Energy and Natural Resources
Oil, natural gas and iron ore - such energy and mineral resources are the underpinnings of economic activity. Yet Japan is dependent on overseas countries for most of its energy and mineral resources. Economic growth in BRICs and other new emerging economies has tightened the international resource markets, driving up the prices and intensifying a global "scramble for resources." Against this background, it is more crucial than ever for Japan to secure long-term and stable access to resources.
It is one of the highest priorities for JBIC to contribute to securing long-term and stable supplies of energy and mineral resources. A range of its financial instruments and schemes are utilized not only to finance oil, natural gas, iron ore and other resource interest acquisition and development projects in which Japanese firms participate, but also infrastructure development projects directly linked to such projects, including port and pipeline projects. JBIC is also strengthening ties with resource-endowed countries through business cooperation agreements with their governments. Here are some examples of the multifaceted support activities performed by JBIC.
Our way of life fundamentally requires the utilization of energy resources, such as oil and natural gas, and mineral resources, such as copper and iron ore, in various forms. For most of these resources, Japan has to turn to overseas supply sources. First, it is worth taking a look at the extent of our dependence on overseas resources and how soaring resource prices are affecting our lives.
JBIC has provided support in various ways to help secure long-term and stable supplies of resources amid increasingly intense competition for them. In this section, a classic example of what JBIC did to support this national effort is described respectively for oil and natural gas projects.
This section gives an account of representative examples of JBIC support for copper, aluminium and rare metals projects.
The New National Energy Strategy drafted by the Ministry of Economy, Trade and Industry in 2006 set the goal of "expanding the percentage of oil developed by Japanese companies in the total crude oil purchase from the current 15% to 40%." As one of the specific measures to accomplish this goal, the Strategy referred to diversification of crude oil supply sources. The promotion of oil development in Russia and the Caspian Sea is thus taken to be one component of the national strategy. JBIC has been involved in the following activities to secure resources from these new supply sources.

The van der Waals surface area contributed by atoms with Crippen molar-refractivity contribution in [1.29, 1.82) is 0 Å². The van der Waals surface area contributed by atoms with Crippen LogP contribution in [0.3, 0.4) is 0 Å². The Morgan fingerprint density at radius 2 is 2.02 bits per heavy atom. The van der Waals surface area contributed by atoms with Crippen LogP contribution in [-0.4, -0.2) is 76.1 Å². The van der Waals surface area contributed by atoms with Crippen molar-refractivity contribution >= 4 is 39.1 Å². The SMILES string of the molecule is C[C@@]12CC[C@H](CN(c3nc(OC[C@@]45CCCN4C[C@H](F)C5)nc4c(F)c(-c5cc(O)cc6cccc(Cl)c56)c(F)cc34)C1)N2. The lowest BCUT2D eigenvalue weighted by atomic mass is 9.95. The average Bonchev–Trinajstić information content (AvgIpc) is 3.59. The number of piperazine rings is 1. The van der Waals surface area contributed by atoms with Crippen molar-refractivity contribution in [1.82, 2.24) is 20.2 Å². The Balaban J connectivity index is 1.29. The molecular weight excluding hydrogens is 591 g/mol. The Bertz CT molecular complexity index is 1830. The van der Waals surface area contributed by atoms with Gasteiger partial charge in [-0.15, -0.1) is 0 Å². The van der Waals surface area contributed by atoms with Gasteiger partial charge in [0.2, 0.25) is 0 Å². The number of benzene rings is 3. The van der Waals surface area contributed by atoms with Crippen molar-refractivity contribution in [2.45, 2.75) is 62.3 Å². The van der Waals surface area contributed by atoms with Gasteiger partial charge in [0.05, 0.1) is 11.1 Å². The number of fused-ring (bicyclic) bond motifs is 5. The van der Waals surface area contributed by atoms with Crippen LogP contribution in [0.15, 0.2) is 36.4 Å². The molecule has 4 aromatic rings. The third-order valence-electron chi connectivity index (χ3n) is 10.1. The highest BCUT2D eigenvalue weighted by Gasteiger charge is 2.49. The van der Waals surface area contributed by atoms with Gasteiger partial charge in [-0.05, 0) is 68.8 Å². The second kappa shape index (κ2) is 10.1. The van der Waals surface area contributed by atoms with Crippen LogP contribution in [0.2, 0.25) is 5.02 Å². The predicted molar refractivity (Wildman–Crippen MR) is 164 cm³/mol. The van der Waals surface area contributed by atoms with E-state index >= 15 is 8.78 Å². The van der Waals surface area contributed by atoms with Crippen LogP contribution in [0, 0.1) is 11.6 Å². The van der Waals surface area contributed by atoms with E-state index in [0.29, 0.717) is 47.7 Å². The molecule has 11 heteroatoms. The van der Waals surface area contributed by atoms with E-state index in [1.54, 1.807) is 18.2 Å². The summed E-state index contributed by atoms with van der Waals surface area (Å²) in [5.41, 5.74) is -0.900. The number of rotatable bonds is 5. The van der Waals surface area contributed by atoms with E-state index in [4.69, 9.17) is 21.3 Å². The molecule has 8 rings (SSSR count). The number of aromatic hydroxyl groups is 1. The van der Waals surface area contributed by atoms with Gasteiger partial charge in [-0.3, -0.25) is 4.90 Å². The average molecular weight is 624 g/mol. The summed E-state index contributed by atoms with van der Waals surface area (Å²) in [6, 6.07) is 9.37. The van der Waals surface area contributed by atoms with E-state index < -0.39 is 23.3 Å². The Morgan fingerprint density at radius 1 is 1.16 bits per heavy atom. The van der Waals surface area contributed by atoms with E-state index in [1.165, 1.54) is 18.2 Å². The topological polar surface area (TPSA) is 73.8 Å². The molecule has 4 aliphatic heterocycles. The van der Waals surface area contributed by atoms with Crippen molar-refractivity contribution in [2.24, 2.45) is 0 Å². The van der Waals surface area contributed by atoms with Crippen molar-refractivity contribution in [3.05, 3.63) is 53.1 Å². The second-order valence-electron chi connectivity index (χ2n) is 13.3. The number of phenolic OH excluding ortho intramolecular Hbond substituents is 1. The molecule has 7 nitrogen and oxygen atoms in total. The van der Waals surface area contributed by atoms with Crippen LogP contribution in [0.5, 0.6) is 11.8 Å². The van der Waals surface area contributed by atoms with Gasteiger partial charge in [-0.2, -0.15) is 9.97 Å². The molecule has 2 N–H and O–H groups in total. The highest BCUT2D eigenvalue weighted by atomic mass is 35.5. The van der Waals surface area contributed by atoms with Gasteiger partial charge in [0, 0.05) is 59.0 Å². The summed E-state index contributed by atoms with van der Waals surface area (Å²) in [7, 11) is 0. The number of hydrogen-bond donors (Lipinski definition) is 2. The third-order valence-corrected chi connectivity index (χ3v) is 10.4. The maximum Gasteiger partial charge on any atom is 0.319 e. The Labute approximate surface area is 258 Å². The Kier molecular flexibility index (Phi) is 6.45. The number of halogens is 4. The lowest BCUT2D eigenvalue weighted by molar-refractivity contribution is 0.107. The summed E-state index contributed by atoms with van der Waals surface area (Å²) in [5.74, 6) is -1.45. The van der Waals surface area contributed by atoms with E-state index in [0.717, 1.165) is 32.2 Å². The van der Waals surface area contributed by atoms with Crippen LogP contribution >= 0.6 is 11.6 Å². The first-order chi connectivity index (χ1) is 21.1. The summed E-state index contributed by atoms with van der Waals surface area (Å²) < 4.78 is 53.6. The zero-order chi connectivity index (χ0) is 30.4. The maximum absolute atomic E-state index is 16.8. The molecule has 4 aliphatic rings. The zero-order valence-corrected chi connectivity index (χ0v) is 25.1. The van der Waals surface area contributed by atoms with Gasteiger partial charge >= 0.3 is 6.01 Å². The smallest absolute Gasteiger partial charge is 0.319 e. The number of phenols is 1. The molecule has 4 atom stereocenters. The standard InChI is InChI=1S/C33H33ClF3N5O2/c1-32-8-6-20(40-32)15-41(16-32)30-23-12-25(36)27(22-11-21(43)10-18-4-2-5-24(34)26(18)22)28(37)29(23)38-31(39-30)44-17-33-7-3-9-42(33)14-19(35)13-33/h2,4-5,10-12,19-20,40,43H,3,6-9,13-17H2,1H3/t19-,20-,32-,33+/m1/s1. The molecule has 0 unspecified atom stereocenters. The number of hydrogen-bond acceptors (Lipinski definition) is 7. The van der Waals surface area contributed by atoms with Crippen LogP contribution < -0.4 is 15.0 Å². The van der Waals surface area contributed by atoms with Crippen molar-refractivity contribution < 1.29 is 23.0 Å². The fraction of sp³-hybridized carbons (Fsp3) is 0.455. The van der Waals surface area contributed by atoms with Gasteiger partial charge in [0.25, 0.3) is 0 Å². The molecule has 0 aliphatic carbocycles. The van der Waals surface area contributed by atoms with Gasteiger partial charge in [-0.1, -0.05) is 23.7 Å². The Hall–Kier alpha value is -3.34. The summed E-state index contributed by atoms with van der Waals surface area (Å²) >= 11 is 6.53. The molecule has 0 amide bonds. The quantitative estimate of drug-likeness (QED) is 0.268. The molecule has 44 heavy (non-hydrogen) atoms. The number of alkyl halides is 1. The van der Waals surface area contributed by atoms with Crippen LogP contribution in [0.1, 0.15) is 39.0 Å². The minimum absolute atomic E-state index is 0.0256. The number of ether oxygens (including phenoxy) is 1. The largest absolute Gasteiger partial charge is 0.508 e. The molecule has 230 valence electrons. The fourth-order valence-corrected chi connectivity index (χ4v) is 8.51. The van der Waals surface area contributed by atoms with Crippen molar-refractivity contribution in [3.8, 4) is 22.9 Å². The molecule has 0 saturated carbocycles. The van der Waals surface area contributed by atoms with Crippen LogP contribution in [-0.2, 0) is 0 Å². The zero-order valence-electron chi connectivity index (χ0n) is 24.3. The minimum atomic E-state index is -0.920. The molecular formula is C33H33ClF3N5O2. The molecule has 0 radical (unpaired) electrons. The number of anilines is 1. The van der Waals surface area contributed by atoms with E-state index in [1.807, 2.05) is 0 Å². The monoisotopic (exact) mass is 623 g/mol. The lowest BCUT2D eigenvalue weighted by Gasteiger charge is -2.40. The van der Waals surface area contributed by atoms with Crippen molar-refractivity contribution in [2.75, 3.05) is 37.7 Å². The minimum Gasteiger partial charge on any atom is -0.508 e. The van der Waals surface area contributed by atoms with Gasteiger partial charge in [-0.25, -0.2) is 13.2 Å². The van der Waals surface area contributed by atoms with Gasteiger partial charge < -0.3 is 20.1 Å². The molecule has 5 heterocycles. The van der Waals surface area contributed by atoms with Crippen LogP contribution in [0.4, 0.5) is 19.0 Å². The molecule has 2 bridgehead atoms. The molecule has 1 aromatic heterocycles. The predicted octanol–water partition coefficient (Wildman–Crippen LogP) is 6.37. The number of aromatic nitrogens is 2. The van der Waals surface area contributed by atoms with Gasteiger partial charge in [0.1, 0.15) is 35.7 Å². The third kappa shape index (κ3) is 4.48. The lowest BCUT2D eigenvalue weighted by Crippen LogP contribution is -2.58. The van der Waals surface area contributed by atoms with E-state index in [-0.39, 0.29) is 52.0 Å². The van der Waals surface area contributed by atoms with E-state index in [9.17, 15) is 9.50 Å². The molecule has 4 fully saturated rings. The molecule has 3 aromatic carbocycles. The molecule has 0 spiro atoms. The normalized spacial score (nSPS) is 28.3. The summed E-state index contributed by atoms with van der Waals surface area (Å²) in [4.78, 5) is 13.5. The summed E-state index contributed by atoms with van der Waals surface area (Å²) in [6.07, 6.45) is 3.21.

The traditional relations between Japan and resource-producing countries are primarily characterized as business ties built between the importers and the resource suppliers. This picture has changed. It is increasingly apparent that resource exporting countries earning huge sums of income, due largely to soaring resource prices, are now moving to elevate themselves from the status of resource suppliers. They are diversifying domestic industries, developing infrastructure, and seeking new investment opportunities outside their countries. The era when resources were bought and sold as ordinary transactions is over. What is important for Japan today--a country that depends on foreign countries for energy and mineral resources--is how it can become a partner for assisting the aspirations of resource-endowed countries in various ways that meet their needs. This section will depict JBIC efforts to build such multi-dimensional relations.
Amid ongoing global warming, energy sources that do not emit carbon dioxide, a major component of greenhouse gases, have been drawing growing attention. While securing supplies of such fossil fuels as oil and natural gas is important, it is crucial for sustainable economic development well into the future to secure access to other energy sources.